Map of articles relating to:


    • The reconfigured and reconstructed west branch of Indian Creek, Photo courtesy of PWD

City "daylights" first creek, restoring it from sewer to stream

Beneath Philly’s streets lies approximately 3,000 miles of sewers - both manmade channels and creeks that were capped and incorporated into the sewer system as the city developed. Now, thanks to…

    • Red Doors | Phillytrax, EOTS Flickr Pool

Spring restoration workshops for homeowners

Live in an old house with wood windows that need some TLC? Wondering how to make your old house more energy-efficient? The Preservation Alliance for Greater Philadelphia’s homeowner workshops return this…

    • overbrook

Look Up! A Spanish mission for education in Overbrook

The Overbrook School for the Blind is a grand example of the Spanish Renaissance style adopted for a campus.   “Look Up” is a PlanPhilly feature that encourages appreciation of our…



The Philadelphia City Planning Commission lists Overbrook in a grouping called "The City Line Neighborhoods" which includes Overbrook Park, Green Hill Farms, Overbrook Farms, Wynnefield, Belmont Village and Wynnefield Heights. These neighborhoods have some of the most expensive housing and lowest vacancy rates in West Philadelphia. Income levels are also relatively high in this area. The percentage of persons aged 65 or over is also considerably higher in this area than is true of West Philadelphia and the City as a whole. “City Line” is a popular phrase that is sometimes used interchangeably with the street name, which is City Avenue. “City Line” is also used to refer to the area near City Avenue.

The Overbrook neighborhood has two different sections that are separated by the major northsouth street in the area (63rd Street). The section located to the east of 63rd Street houses a predominantly Black population, while the area to the west is predominantly Caucasian. Both sections are predominantly row house areas, but there are also blocks of twin homes in both sections. Overbrook east of 63rd Street extends from Lancaster Avenue on the north to Lansdowne Avenue on the south. A section of Lansdowne Avenue is the primary shopping district for area residents. Overbrook High School and Tustin Playground are large public facilities located on Lancaster Avenue. The extreme eastern portion of the neighborhood, between 54th and 56th Streets, is the oldest and most deteriorated section of Overbrook. Household income levels are lower here than in the remainder of the neighborhood. Baker Playground and the Heston Elementary School are located near 54th Street. Overbrook west of 63rd Street is a neighborhood located south of Malvern Avenue and east of Morris Park (Morris Park is a part of the Fairmount Park system). The neighborhood’s shopping area is part of a mixed-use district along Haverford Avenue. Two neighborhood landmarks are located adjacent to the park:  the Francis X. Cabrini Retirement/Nursing Home and the St. Callistus Roman Catholic Church and School.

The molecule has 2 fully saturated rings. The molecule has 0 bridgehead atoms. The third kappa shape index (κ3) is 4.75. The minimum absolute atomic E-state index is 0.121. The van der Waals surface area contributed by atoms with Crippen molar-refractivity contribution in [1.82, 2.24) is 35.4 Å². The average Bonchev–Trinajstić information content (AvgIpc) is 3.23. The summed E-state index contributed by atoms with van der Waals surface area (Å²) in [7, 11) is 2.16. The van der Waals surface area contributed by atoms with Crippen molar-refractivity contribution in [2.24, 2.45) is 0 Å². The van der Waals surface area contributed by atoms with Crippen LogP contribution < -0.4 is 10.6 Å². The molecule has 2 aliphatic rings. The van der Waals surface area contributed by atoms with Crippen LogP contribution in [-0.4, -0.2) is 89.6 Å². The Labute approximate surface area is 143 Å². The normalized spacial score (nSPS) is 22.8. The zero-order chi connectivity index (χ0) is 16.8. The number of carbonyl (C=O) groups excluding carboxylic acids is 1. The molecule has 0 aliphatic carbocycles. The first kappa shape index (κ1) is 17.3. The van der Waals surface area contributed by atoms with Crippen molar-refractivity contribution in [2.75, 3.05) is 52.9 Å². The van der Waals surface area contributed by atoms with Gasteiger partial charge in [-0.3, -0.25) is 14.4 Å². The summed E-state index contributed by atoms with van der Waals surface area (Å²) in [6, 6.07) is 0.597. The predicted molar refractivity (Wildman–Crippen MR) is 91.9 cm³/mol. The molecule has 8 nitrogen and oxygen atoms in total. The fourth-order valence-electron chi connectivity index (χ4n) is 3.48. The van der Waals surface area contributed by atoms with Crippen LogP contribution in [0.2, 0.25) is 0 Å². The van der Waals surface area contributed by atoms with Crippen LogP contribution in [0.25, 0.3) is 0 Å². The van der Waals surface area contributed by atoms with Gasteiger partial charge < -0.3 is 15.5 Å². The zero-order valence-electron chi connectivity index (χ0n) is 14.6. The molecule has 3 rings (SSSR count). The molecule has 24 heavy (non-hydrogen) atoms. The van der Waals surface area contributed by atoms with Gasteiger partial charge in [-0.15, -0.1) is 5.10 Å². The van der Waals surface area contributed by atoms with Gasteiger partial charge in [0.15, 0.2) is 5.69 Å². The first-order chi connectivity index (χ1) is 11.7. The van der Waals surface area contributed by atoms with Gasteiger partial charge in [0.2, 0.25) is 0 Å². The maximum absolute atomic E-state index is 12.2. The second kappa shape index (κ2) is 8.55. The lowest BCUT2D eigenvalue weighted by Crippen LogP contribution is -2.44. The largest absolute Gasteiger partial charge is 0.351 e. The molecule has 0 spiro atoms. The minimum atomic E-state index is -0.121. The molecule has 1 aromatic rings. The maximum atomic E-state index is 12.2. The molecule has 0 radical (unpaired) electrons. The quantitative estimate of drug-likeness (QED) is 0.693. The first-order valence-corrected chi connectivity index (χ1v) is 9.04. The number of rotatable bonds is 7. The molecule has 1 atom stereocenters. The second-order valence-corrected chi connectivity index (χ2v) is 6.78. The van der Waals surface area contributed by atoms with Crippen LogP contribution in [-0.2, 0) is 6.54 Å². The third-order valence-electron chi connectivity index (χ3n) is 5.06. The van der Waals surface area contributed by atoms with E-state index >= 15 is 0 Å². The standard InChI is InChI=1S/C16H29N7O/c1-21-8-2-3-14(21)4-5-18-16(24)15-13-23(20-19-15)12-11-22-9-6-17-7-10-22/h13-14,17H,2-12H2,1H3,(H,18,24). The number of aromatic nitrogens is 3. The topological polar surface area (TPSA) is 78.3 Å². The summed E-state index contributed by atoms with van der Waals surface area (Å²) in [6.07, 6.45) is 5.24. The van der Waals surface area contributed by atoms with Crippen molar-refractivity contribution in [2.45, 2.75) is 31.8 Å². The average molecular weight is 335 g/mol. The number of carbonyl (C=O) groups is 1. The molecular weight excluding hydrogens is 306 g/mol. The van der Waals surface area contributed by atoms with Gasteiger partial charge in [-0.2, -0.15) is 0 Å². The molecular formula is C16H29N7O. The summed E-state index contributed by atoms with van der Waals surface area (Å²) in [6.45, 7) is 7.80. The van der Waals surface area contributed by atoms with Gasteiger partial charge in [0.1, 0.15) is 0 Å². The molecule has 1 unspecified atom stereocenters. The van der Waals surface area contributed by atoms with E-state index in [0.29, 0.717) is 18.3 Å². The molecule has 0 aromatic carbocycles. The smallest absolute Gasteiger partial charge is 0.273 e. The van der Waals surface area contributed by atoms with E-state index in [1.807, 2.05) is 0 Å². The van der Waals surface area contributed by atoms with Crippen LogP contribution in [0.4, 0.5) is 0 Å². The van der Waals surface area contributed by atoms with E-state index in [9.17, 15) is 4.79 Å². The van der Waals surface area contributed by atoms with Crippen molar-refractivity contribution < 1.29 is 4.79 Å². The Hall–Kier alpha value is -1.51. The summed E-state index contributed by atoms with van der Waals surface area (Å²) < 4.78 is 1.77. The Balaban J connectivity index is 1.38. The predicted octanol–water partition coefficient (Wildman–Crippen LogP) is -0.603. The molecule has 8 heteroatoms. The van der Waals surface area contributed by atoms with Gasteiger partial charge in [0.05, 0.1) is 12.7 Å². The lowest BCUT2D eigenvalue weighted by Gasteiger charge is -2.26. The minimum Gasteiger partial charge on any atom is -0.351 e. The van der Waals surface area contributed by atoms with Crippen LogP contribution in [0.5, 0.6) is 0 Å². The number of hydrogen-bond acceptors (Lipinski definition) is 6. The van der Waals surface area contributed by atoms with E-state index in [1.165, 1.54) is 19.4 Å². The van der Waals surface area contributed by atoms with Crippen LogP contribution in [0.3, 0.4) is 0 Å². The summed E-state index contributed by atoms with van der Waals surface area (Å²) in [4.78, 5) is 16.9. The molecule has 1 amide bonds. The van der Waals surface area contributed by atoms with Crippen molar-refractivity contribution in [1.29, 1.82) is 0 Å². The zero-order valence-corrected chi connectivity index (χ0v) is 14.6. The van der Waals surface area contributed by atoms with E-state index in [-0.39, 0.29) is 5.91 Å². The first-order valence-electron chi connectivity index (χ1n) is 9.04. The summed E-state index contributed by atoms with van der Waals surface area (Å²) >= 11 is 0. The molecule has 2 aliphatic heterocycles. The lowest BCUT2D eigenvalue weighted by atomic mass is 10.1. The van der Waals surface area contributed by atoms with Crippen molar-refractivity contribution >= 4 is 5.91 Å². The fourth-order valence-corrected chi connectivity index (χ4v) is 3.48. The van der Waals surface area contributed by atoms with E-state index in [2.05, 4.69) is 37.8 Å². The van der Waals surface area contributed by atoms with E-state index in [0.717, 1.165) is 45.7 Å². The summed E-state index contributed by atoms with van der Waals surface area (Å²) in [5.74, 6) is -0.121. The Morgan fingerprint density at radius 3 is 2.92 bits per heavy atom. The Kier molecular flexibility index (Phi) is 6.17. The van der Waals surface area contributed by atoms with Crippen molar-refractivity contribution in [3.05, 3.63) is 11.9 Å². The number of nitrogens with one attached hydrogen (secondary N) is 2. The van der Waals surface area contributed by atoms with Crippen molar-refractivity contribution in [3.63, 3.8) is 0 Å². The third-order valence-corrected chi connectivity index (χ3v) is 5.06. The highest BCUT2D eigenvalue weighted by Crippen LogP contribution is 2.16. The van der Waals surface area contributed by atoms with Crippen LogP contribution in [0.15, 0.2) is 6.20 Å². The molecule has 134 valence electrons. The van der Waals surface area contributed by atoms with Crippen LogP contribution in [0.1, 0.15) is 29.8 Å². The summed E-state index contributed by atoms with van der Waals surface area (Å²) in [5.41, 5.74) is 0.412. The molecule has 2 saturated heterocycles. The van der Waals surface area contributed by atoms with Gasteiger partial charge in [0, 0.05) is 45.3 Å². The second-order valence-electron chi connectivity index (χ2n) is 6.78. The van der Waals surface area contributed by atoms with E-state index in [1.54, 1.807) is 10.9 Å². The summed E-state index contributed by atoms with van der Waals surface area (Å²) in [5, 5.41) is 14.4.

As indicated by the strong property values, the City Line neighborhoods have maintained their attractiveness as places to live. They offer a suburban-like environment with plentiful open space and modern shopping centers in an area where travelling by car is usually convenient -- especially when driving to and from suburban destinations. Most of the housing and shopping facilities have off-street parking. Three golf courses, two major sections of Fairmount Park and the large landscaped institutional properties around St. Joseph’s University convey a feeling of greenery and openness to all of these neighborhoods.

The City Avenue neighborhoods also benefit from quality housing, distinctive architecture and good public transportation. Large stone and tudor style, stucco clad homes, built around the turn of the century in Overbrook Farms and Wynnefield, are among the most beautiful houses in the city. Thirty-to-fifty year old custom single homes make Green Hill Farms an attractive mix of different architectural styles. High-rise apartment and condominium buildings in Wynnefield Heights are well positioned for views of Fairmount Park, the Schuylkill River and the Center City skyline.

Unlike the Schuylkill Expressway, which changed this area’s locational context when it opened in the late 1950’s, the three commuter train stations in Overbrook Farms and Wynnefield are original components of these communities. Each rail station connects with one of the many bus routes in the area. In addition to regional rail, express buses provide good service for persons commuting to Center City, while local bus routes serve the City Avenue and Lancaster Pike corridors.  Commercial and institutional development makes a positive contribution to this area’s image and appearance. In addition, the University, hospitals, hotels and shopping centers provide employment and important tax ratables for the city’s economy.


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